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Gerry O'Carroll: Amanda, you know nothing about talent

After the professional glitz and style of The X Factor, I wasn't expecting much from our homegrown All Ireland Talent Show.

But when I heard the banal contributions of the busty ex-beauty queen Amanda Brunker, my expectations truly hit the floor.

I might allow her to judge a glamorous granny competition in Butlins, but her comments on this show left me cold and proved she has no appreciation of genuine talent.

Frankly, RTE can do better.

Amanda should stick to her other new job, flogging cut-price sofas with a flirty smile.

Gordon should stick to carving up fancy food...and not his face

I'VE never considered any form of cosmetic surgery, but one look at the scary face of Gordon Ramsay (below) has confirmed my fears of going under the knife.

The foul-mouthed chef was photographed emerging from a clinic where he had indulged in a €40,000 hair transplant.

And judging by his enormously puffy face, I'm guessing that Gordon might have indulged in a few other treatments in recent weeks.

Of course, he's just the latest in a long line of celebrities who let vanity go to their heads by tweaking, pinching and sculpting every body part.

I blame the fact that he's working in America. Over on that side of the pond, it's practically de rigueur for TV and film stars to undergo some form of physical enhancement before facing the cameras.

Gordon fell victim to this trend last year when he decided to get botox to fill in the lines in his chin. Whatever happened to growing old gracefully? If he doesn't slow down, Gordon is in danger of looking like something out of Madame Tussauds.

I remember being on the Late Late Show with him a few years ago.

Like myself, he had the pugilistic looks of an ageing prize fighter. Yet it shouldn't matter.

Gordon's not a leading man in a film, he's a talented chef, and the state of his face won't make a difference to his fancy grub.

As for me, even if I won the lottery in the morning, I'd never interfere with my ugly mug, because at least it's all mine.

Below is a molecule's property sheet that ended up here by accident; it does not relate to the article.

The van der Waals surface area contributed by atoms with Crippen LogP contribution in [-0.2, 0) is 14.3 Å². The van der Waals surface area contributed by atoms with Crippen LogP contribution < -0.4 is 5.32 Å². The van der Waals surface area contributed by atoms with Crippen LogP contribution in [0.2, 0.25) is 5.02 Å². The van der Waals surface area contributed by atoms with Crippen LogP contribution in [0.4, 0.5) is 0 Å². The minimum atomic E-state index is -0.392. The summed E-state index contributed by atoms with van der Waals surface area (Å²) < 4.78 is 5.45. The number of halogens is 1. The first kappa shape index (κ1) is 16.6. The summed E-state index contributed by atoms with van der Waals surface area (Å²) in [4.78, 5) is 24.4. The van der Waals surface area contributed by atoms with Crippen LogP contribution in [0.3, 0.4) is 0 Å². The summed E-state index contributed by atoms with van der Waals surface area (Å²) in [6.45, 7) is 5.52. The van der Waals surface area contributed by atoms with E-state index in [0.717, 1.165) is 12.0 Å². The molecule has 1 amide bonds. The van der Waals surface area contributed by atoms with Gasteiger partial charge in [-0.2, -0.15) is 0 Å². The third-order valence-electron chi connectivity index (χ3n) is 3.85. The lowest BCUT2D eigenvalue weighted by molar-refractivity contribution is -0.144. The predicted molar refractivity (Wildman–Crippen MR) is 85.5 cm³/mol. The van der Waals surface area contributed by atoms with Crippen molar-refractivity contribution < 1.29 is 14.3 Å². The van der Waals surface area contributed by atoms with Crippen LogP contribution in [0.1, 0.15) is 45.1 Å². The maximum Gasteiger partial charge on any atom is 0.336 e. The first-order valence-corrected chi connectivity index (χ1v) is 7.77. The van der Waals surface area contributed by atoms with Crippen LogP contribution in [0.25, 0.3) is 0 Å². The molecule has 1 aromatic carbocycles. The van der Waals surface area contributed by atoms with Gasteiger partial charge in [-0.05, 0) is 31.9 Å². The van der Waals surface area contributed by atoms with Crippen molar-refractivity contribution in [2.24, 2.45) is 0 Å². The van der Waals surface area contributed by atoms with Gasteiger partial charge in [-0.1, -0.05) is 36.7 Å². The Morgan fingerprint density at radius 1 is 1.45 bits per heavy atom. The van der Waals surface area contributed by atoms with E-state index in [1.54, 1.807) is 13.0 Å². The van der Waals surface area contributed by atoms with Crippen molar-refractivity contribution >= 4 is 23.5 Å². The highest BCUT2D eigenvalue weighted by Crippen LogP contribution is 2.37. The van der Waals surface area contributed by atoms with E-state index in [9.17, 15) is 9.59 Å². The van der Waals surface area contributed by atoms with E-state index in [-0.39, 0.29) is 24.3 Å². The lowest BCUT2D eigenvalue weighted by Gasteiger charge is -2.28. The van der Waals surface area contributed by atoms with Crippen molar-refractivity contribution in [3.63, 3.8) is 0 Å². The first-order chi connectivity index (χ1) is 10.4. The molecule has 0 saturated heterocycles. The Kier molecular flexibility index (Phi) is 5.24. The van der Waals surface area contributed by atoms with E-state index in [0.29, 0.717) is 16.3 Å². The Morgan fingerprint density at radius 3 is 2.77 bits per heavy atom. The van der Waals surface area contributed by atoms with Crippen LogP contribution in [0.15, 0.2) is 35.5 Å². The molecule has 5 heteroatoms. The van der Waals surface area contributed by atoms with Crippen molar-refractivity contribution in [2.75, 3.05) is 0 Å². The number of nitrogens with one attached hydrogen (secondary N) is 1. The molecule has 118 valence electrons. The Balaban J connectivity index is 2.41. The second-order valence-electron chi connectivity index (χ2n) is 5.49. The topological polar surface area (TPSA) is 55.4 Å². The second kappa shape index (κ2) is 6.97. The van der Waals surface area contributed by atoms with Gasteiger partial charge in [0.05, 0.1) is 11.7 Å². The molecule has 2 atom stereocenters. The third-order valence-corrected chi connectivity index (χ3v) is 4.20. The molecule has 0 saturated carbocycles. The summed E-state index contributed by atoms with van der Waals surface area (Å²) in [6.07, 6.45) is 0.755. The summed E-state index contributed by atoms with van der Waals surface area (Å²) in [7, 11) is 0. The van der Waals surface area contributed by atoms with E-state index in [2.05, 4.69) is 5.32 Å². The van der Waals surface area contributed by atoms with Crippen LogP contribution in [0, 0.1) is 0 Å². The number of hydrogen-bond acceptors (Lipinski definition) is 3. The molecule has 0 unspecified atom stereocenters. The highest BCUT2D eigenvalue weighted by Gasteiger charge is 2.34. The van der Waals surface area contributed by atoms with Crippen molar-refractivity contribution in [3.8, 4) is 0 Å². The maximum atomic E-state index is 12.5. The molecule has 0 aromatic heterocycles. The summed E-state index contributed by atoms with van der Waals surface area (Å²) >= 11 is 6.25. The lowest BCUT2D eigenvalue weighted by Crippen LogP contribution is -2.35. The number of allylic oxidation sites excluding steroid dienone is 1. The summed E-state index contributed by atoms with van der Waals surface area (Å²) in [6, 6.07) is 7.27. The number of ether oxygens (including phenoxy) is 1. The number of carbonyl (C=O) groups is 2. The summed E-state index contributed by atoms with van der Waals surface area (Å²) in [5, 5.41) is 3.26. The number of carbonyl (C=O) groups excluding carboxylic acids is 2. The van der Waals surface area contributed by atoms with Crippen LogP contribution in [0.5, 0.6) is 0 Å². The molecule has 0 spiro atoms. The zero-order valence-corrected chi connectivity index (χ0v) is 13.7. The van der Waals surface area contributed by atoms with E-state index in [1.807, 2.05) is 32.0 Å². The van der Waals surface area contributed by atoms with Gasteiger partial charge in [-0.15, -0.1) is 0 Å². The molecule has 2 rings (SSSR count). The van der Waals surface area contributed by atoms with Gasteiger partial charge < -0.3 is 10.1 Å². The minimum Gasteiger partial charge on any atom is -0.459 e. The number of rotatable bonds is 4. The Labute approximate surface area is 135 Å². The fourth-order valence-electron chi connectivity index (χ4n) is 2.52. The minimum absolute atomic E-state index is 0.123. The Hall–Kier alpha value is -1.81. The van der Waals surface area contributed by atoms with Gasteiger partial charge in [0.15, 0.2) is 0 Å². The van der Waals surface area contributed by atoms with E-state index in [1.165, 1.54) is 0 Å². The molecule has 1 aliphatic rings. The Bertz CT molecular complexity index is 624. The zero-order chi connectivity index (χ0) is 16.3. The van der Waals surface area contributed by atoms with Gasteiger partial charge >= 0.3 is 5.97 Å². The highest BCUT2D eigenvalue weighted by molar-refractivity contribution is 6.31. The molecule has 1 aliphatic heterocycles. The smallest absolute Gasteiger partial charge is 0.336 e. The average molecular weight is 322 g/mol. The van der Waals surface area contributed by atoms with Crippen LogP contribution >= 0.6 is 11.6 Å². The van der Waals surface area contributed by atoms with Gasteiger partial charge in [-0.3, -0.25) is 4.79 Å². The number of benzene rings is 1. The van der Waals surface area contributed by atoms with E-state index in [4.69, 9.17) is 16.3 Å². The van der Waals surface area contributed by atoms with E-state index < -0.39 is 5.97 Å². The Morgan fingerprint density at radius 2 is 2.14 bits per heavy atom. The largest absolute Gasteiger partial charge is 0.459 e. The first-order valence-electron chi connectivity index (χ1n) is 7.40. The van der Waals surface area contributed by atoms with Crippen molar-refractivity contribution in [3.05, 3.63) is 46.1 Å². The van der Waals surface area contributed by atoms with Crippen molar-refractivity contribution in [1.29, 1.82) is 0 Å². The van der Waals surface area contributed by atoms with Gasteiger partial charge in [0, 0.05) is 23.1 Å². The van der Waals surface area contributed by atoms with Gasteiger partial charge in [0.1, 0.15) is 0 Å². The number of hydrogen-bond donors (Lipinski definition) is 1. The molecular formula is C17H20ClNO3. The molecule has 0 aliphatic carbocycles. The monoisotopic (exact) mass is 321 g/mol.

Blathnaid mystery is sadly very similar to case of tragic Trevor

I can't think of a worse time than the New Year for devastated families attempting to cope with the disappearance of a loved one.

The holiday season was turned into a nightmare for the family of young Galway woman Blathnaid Timothy.

The 33-year-old business executive who lived in Dublin went missing on December 14.

With each passing day, hope for her safe return has diminished and in a poignant statement her brother Ronan admitted that the family is facing the fact that she may never come home.

Following an examination of Blathnaid's phone and internet activity, gardai have ruled out foul play, and the coastguard searches are focusing on Howth harbour.

For most of us, Christmas and the New Year is a joyful time when we enjoy reunions with family and friends.

But for the Timothy family, Christmas may be blighted forever by the disappearance of their beloved daughter and sister. To my mind the case has many similarities with that of young bank worker Trevor Deely, who disappeared just over 10 years ago.

Like Blathnaid, he was last seen shortly before Christmas, on December 8, 2000, as he walked across Baggot Street Bridge after his office party.


Like Blathnaid, he too was a young person in the prime of life. And like Blathnaid's family, the Deely family left no stone unturned in their desperate efforts to find their loved one.

His photograph has now become iconic, staring down from posters on almost every lamp post in the city every December.

His disappearance sparked an intensive and sustained investigation by gardai, and every year Trevor's family renew their appeals for information that may shed some light on this mystery.

For those of us untouched by this type of trauma, it is impossible to even contemplate the depth of suffering endured by the families left behind.

There are so many unanswered questions that plunge them into an endless black nightmare.

Nothing can assuage the gnawing pain or give peace to the relatives of all the people who have disappeared without trace. Our hearts go out to them.

Now the new year has dawned in a cloud of black for another family, and this time it is Blathnaid Timothy's loved ones who will never enjoy a day's peace until they get some answers.

All we can do is pray for them, in the hope that the Timothys, and the Deelys, and indeed all those families caught in this horrible limbo, will one day see their searches come to an end.